dvillene rated this work:

Aug. 28, 2019, 1:28 p.m.

- inconsistent characterization: Elaine describes quite prolifically how much she can't stand her job, yet also says she "entered the castle gates with an open mind, ready for work." It seems her mindset is much stronger and more positive here than the usual "dull, dark view" she says she has. I think I would find Elaine more compelling as either the angsty and "unwillingly got up from bed" Elaine or the calm, open-minded, and appreciative "peaceful atmosphere of the morning is with no doubt, my favorite part of the day," Elaine. The switching back and forth of tone from Elaine makes it difficult for me to understand her or grasp her motivations as a character.
- paragraph construction: you frequently place too many ideas in too few paragraphs. For instance, there is a paragraph where Elaine talks about her fear of abandonment, entering the castle, and the inside of an equipment room. Each of these ideas should be separated into their own paragraphs. There are plenty of places in the longer sections that would make good paragraph breaks.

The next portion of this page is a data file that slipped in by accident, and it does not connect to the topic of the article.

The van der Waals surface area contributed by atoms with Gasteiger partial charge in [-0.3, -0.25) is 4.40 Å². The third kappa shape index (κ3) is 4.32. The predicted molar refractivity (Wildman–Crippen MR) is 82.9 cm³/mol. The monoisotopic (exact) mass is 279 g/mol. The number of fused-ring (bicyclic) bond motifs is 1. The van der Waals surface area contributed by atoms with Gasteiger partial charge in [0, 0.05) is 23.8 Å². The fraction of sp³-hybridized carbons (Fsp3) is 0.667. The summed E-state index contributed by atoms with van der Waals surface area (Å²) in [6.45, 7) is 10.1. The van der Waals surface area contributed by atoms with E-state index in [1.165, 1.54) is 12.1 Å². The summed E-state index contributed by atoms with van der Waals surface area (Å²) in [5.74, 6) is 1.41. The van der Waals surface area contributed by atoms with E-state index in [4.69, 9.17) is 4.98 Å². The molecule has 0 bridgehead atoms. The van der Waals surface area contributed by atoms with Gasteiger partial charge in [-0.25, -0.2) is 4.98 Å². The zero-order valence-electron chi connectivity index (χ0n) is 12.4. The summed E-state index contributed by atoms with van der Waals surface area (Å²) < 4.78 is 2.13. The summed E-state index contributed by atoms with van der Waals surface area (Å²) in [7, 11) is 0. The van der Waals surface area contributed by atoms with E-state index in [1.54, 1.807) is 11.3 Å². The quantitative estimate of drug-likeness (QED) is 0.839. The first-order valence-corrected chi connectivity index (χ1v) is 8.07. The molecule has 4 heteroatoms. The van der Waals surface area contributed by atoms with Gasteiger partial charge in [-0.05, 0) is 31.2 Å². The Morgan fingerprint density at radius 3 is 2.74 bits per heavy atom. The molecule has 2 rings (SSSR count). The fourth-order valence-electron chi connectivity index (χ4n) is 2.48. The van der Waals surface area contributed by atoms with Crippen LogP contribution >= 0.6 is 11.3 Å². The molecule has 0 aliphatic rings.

- commas: Longer sentences split by commas may feel like better prose, but be careful not to overuse them. Some sentences can be written another way to avoid excessive comma reliance. For example, "In the story, I could be anything I wish to be, whether it be an enchantress, a queen, or even a knight on a quest for justice," can be written as: "I can be anything I wish to be in a story: an enchantress, a queen, or a knight on a quest for justice." Often simpler sentence structure helps ideas flow better for the reader and make for better prose.
- Imagery: It feels like you're trying to write all the images and scenes that you imagine as you live the day through Elaine's eyes. It's a great starting point, and you have tons of material to work with, but it's equally important, if not more, to start cutting extraneous details. The chill that Elaine feels around the castle as she's being watched should be kept, as it will probably become an important plot detail further down the line. Elaine grabbing her broom and Rebecca holding the door for her can probably be omitted or shortened significantly to get to the more important events faster. I also think some of Elaine's brooding and angsty thoughts can be shortened or eliminated to distract less from the rest of the scene. Obviously the amount of Elaine's thoughts and history you choose to include should feel like the right amount to you, just beware of over-writing.